What is a Narcotic?
Opioids are technically categorized under the term narcotic. However, due to the negative association the term narcotic has with illegal drugs, it has fallen out of use in medical settings. The narcotic definition pertains to an agent that produces insensibility or narcosis. When thinking about these terms broadly, you can think of opiates as being a subclass of opioids, and opioids as a subclass of narcotics.
No matter what the medication is classified as or how it was created, it’s important to speak with your healthcare provider before taking any drug, prescription or not. Your pharmacist can also be a valuable resource when trying to identify what class the medication is considered and whether the medication has any potential drug-on-drug interactions.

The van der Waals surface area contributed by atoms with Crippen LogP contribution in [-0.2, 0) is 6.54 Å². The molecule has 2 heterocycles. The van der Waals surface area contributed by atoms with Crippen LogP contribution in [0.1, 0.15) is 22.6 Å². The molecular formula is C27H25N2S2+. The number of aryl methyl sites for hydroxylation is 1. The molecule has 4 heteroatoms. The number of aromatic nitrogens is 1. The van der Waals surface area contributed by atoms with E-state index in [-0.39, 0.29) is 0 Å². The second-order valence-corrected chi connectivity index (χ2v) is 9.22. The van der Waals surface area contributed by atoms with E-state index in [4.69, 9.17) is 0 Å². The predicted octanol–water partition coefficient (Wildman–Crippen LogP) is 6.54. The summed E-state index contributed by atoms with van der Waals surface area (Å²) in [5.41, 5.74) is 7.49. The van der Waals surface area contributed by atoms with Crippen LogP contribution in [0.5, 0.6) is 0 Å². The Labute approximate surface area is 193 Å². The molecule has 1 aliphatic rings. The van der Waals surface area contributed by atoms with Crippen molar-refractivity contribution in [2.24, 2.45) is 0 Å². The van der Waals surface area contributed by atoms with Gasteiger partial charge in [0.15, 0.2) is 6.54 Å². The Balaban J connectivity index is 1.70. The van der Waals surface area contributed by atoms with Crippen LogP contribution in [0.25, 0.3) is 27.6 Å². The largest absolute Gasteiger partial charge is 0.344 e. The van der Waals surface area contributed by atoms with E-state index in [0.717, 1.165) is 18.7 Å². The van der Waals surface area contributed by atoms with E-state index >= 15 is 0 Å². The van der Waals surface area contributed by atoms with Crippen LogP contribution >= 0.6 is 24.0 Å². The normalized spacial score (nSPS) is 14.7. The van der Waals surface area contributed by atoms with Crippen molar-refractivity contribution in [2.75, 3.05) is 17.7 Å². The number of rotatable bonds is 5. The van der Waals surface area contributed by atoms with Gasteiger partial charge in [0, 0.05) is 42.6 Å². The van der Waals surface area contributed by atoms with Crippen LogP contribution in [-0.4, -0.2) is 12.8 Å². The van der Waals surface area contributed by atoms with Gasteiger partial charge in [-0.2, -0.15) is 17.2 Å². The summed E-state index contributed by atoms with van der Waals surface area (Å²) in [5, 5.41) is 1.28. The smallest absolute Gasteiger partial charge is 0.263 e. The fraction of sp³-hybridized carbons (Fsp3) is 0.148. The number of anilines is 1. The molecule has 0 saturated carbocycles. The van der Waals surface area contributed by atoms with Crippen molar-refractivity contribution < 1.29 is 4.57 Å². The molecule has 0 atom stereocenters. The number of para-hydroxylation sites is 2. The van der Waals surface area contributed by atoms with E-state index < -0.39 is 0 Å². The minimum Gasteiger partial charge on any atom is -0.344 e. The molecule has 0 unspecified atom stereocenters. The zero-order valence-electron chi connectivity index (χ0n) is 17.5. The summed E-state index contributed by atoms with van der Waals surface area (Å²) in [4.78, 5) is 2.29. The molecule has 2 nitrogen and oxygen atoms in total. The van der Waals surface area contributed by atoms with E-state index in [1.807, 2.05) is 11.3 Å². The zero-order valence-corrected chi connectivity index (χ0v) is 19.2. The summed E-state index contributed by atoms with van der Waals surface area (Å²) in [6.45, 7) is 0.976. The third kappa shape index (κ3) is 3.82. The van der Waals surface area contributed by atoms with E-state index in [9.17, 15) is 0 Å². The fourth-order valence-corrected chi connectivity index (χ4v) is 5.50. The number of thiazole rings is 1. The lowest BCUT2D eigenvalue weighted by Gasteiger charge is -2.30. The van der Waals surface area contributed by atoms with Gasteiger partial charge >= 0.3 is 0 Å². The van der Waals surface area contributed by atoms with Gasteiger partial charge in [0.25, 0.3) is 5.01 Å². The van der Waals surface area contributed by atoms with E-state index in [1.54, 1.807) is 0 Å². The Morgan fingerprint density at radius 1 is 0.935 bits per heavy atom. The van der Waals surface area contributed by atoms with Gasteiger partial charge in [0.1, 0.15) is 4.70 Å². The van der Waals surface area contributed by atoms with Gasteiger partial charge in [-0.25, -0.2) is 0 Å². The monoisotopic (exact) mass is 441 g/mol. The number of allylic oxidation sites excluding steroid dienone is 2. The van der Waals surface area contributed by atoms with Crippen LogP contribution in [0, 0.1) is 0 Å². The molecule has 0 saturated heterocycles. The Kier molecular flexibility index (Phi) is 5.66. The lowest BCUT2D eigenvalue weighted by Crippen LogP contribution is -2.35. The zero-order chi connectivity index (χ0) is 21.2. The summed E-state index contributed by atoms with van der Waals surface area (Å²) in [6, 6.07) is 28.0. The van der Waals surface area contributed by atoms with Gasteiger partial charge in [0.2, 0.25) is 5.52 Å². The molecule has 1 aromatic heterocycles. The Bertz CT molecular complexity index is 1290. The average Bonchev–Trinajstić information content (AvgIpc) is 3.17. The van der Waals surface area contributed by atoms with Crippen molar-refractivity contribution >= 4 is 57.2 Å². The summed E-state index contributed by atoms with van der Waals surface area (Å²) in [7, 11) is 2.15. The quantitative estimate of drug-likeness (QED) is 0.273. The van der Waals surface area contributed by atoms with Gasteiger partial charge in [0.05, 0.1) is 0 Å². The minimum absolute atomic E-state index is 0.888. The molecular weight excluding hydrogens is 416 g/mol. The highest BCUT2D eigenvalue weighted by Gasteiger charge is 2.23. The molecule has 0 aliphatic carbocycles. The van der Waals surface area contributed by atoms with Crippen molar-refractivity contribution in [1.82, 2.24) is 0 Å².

Legally in the U.S., barbiturates of all kinds are Schedule IV. Features of Schedule IV drugs according to the United States Controlled Substance Act include:
- There is a relatively low potential for abuse compared to substances that are classified as Schedule III
- The substance has a currently accepted medical use in the U.S.
- With abuse of a Schedule IV drug, there is a limited potential that physical or psychological dependence could occur